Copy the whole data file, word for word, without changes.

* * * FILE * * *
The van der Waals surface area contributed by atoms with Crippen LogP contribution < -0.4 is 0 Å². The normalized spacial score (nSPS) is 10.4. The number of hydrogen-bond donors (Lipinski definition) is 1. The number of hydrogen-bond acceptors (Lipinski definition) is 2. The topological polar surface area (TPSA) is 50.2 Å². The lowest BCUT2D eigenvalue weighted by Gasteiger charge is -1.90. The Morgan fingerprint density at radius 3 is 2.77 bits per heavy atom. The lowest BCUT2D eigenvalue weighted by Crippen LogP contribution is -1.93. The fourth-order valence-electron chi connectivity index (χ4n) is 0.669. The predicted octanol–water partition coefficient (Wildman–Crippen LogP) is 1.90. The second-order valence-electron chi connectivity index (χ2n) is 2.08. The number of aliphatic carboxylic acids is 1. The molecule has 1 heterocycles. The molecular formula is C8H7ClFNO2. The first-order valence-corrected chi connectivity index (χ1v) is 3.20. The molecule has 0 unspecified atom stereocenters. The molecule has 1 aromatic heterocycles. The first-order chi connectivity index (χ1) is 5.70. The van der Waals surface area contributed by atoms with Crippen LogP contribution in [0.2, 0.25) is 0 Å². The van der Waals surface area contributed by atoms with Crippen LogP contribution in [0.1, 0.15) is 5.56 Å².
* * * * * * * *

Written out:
The van der Waals surface area contributed by atoms with Crippen LogP contribution < -0.4 is 0 Å². The normalized spacial score (nSPS) is 10.4. The number of hydrogen-bond donors (Lipinski definition) is 1. The number of hydrogen-bond acceptors (Lipinski definition) is 2. The topological polar surface area (TPSA) is 50.2 Å². The lowest BCUT2D eigenvalue weighted by Gasteiger charge is -1.90. The Morgan fingerprint density at radius 3 is 2.77 bits per heavy atom. The lowest BCUT2D eigenvalue weighted by Crippen LogP contribution is -1.93. The fourth-order valence-electron chi connectivity index (χ4n) is 0.669. The predicted octanol–water partition coefficient (Wildman–Crippen LogP) is 1.90. The second-order valence-electron chi connectivity index (χ2n) is 2.08. The number of aliphatic carboxylic acids is 1. The molecule has 1 heterocycles. The molecular formula is C8H7ClFNO2. The first-order valence-corrected chi connectivity index (χ1v) is 3.20. The molecule has 0 unspecified atom stereocenters. The molecule has 1 aromatic heterocycles. The first-order chi connectivity index (χ1) is 5.70. The van der Waals surface area contributed by atoms with Crippen LogP contribution in [0.2, 0.25) is 0 Å². The van der Waals surface area contributed by atoms with Crippen LogP contribution in [0.1, 0.15) is 5.56 Å².